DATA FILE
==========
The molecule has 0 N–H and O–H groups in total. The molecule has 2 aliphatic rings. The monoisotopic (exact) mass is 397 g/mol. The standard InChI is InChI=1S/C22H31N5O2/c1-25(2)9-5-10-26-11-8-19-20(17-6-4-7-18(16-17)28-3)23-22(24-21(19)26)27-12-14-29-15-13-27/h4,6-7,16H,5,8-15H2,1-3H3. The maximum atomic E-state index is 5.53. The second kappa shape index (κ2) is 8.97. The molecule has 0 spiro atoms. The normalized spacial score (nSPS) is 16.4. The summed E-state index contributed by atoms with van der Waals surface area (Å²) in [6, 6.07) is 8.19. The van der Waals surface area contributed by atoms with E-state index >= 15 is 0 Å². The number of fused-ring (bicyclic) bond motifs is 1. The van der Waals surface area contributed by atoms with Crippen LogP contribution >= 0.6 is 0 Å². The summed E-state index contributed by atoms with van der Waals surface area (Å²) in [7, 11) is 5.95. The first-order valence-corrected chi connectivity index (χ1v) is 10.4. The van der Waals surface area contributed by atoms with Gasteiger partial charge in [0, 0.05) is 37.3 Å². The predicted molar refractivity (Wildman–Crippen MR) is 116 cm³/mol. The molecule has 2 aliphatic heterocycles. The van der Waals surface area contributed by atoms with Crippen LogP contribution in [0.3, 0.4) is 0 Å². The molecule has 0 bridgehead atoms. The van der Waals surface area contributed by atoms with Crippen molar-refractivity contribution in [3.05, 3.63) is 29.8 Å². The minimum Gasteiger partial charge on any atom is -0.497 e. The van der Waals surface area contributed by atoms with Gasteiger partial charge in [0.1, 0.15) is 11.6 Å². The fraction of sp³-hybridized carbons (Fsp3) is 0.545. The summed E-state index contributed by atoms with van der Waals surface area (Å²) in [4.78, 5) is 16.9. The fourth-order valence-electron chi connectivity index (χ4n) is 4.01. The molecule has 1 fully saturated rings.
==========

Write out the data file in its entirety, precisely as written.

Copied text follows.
The molecule has 0 N–H and O–H groups in total. The molecule has 2 aliphatic rings. The monoisotopic (exact) mass is 397 g/mol. The standard InChI is InChI=1S/C22H31N5O2/c1-25(2)9-5-10-26-11-8-19-20(17-6-4-7-18(16-17)28-3)23-22(24-21(19)26)27-12-14-29-15-13-27/h4,6-7,16H,5,8-15H2,1-3H3. The maximum atomic E-state index is 5.53. The second kappa shape index (κ2) is 8.97. The molecule has 0 spiro atoms. The normalized spacial score (nSPS) is 16.4. The summed E-state index contributed by atoms with van der Waals surface area (Å²) in [6, 6.07) is 8.19. The van der Waals surface area contributed by atoms with E-state index >= 15 is 0 Å². The number of fused-ring (bicyclic) bond motifs is 1. The van der Waals surface area contributed by atoms with Crippen LogP contribution >= 0.6 is 0 Å². The summed E-state index contributed by atoms with van der Waals surface area (Å²) in [7, 11) is 5.95. The first-order valence-corrected chi connectivity index (χ1v) is 10.4. The van der Waals surface area contributed by atoms with Gasteiger partial charge in [0, 0.05) is 37.3 Å². The predicted molar refractivity (Wildman–Crippen MR) is 116 cm³/mol. The molecule has 2 aliphatic heterocycles. The van der Waals surface area contributed by atoms with Crippen LogP contribution in [0.3, 0.4) is 0 Å². The molecule has 0 bridgehead atoms. The van der Waals surface area contributed by atoms with Crippen molar-refractivity contribution in [3.05, 3.63) is 29.8 Å². The minimum Gasteiger partial charge on any atom is -0.497 e. The van der Waals surface area contributed by atoms with Gasteiger partial charge in [0.1, 0.15) is 11.6 Å². The fraction of sp³-hybridized carbons (Fsp3) is 0.545. The summed E-state index contributed by atoms with van der Waals surface area (Å²) in [4.78, 5) is 16.9. The fourth-order valence-electron chi connectivity index (χ4n) is 4.01. The molecule has 1 fully saturated rings.